Whether he’s poised at Churchill’s feet while the prime minister furiously scratches off letters, loafs in the war rooms, or walks out to check on damage from the Blitz, Rufus is as faithful a dog as anyone could want. Just what someone with the burdens of Churchill needs.
Kathryn Selbert is a self-professed admirer of both Winston Churchill and poodles, and her portrayal of this famous duo is full of warmth. Even the golden and russet tones of the illustrations convey a mellow strength. Snippets of Churchill’s famous speeches are pinned onto the pages as well, showcasing his courage and rich vocabulary.
Included are a timeline of World War II, an Author’s Note about Churchill, and books and websites for further reading. Churchill’s unwavering leadership monumentally shaped our world. Introduce him to children ages 5 and up with this book.
Tuesday Tucks Me In: The Loyal Bond Between a Soldier and his Service Dog, by Luis Carlos Montalván with Bret Witter, photographs by Dan Dion
published in 2014 by Roaring Book Press
Tuesday is a gorgeous Golden Retriever with a face that could melt the toughest heart.
He is also one of Luis Montalván’s dearest friends. After being injured in 2003 in Iraq, Montalván developed PTSD. He was linked up with Tuesday in 2008 to help him manage both stress and physical limitations.
Montalván has previously written about his experiences in a bestselling book, but this little book is a photoessay narrated by Tuesday in which we learn about what Tuesday’s job entails. That’s a great angle for understanding not only the trials faced by many veterans, but the enormous gift that service animals are to so many individuals.
Brief and tender, it’s accessible to children ages 3 and up.
The Donkey of Gallipoli: A True Story of Courage in World War I, by Marc Greenwood, illustrated by Frané Lessac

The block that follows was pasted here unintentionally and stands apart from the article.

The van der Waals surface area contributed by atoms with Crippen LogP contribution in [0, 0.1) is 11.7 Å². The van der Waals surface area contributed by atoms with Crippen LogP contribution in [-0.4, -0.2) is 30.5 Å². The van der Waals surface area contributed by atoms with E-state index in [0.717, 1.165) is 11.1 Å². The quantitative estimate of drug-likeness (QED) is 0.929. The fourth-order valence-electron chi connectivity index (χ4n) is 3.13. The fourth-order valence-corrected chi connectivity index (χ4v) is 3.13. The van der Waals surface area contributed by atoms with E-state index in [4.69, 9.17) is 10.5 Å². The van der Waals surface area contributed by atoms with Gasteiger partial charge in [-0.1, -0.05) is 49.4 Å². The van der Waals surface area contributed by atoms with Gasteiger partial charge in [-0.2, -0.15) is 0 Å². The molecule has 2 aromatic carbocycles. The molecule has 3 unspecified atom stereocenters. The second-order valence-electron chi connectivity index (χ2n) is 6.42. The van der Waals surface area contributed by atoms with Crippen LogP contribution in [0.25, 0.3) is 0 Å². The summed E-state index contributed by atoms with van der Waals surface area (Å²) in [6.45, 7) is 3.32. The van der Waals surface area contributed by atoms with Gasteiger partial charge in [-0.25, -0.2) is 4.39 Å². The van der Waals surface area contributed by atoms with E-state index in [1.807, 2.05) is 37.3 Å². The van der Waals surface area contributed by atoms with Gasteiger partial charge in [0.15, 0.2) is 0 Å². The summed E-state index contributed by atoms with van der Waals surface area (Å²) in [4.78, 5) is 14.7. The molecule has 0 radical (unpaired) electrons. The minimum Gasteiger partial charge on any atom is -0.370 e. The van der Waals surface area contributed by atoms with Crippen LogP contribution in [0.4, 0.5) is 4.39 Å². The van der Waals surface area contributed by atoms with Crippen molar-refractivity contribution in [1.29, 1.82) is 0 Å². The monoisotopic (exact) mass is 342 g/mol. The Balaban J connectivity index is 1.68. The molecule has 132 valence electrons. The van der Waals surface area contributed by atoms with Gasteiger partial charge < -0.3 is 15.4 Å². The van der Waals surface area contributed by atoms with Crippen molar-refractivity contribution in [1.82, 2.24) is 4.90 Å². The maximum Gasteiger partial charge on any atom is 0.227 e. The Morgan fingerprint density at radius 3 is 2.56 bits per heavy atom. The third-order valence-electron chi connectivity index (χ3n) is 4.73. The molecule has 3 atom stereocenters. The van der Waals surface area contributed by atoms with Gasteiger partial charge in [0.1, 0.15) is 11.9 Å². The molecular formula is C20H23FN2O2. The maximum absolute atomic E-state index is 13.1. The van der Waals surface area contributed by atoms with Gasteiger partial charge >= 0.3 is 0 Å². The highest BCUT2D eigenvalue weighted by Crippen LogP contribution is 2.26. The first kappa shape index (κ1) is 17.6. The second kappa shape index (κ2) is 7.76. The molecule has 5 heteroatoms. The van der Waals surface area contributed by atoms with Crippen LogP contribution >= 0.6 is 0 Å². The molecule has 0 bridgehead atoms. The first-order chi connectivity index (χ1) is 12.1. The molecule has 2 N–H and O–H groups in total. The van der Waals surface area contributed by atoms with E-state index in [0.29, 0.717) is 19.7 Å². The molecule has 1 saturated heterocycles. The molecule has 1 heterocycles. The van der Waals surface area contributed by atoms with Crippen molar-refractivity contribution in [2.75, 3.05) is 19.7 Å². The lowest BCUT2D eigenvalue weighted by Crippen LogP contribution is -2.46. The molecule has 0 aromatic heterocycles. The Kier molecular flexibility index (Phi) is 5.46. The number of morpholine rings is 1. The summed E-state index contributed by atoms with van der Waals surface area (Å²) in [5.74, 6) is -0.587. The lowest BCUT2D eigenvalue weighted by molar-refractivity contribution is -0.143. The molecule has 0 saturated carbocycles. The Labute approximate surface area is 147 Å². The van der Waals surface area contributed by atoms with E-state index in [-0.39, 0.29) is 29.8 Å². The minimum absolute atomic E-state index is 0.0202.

published in 2008 by Candlewick Press
World War I may seem so long ago but as it’s the whole reason we set aside November 11 as Veterans’ Day, and as it’s a phenomenally important war which Europeans and Australians are far better at remembering — I give you this final book.
Fittingly, as it’s about Gallipoli, it’s by two Australians, a husband-and-wife team. Here they tell us the story of an Aussie hero, Jack Simpson, and his trusty donkey, Duffy, who braved unbelievably fierce fighting from Turkish forces, rescuing over 300 wounded men during a twenty four day gun battle. One of those men, by a remarkable coincidence, was a childhood friend he had not seen for many years.
In the end, in the midst of yet another foray to rescue the injured, Jack Simpson was shot and killed. His undaunted courage is inspiring, and just one example of the heroic selflessness we honor on Veterans’ Day.
Use your judgement with this book with its depictions of warfare. It’s written for ages 5 and up. End Notes give more information about Jack and his friend Billy, donkeys and mascots of World War One, the Turkish army, and Ataturk.
More titles and reviews can be found by looking in the Subject Index under Holidays: Veterans’ Day